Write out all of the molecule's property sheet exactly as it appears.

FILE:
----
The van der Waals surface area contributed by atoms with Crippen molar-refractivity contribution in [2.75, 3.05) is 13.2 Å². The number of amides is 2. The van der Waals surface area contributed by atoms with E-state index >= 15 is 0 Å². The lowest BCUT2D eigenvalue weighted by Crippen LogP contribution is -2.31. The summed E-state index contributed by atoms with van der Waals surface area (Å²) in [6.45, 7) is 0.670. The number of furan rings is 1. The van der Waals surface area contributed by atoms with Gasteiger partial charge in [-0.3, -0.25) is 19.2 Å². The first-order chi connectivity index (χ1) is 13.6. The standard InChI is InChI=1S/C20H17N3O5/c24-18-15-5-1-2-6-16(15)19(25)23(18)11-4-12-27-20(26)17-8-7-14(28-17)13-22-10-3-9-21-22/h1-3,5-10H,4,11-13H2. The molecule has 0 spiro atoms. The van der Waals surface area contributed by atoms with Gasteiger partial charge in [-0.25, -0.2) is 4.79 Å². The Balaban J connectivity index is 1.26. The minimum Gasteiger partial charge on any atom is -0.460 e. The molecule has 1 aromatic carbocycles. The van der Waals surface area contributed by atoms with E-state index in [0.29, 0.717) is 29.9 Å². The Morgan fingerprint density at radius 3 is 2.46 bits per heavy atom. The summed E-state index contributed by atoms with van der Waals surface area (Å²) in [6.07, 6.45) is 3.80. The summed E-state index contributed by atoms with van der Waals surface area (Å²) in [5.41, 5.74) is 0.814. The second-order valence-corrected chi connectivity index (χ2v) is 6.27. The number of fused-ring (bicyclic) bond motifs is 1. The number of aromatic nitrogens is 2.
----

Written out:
The van der Waals surface area contributed by atoms with Crippen molar-refractivity contribution in [2.75, 3.05) is 13.2 Å². The number of amides is 2. The van der Waals surface area contributed by atoms with E-state index >= 15 is 0 Å². The lowest BCUT2D eigenvalue weighted by Crippen LogP contribution is -2.31. The summed E-state index contributed by atoms with van der Waals surface area (Å²) in [6.45, 7) is 0.670. The number of furan rings is 1. The van der Waals surface area contributed by atoms with Gasteiger partial charge in [-0.3, -0.25) is 19.2 Å². The first-order chi connectivity index (χ1) is 13.6. The standard InChI is InChI=1S/C20H17N3O5/c24-18-15-5-1-2-6-16(15)19(25)23(18)11-4-12-27-20(26)17-8-7-14(28-17)13-22-10-3-9-21-22/h1-3,5-10H,4,11-13H2. The molecule has 0 spiro atoms. The van der Waals surface area contributed by atoms with Gasteiger partial charge in [-0.25, -0.2) is 4.79 Å². The Balaban J connectivity index is 1.26. The minimum Gasteiger partial charge on any atom is -0.460 e. The molecule has 1 aromatic carbocycles. The van der Waals surface area contributed by atoms with E-state index in [0.29, 0.717) is 29.9 Å². The Morgan fingerprint density at radius 3 is 2.46 bits per heavy atom. The summed E-state index contributed by atoms with van der Waals surface area (Å²) in [6.07, 6.45) is 3.80. The summed E-state index contributed by atoms with van der Waals surface area (Å²) in [5.41, 5.74) is 0.814. The second-order valence-corrected chi connectivity index (χ2v) is 6.27. The number of fused-ring (bicyclic) bond motifs is 1. The number of aromatic nitrogens is 2.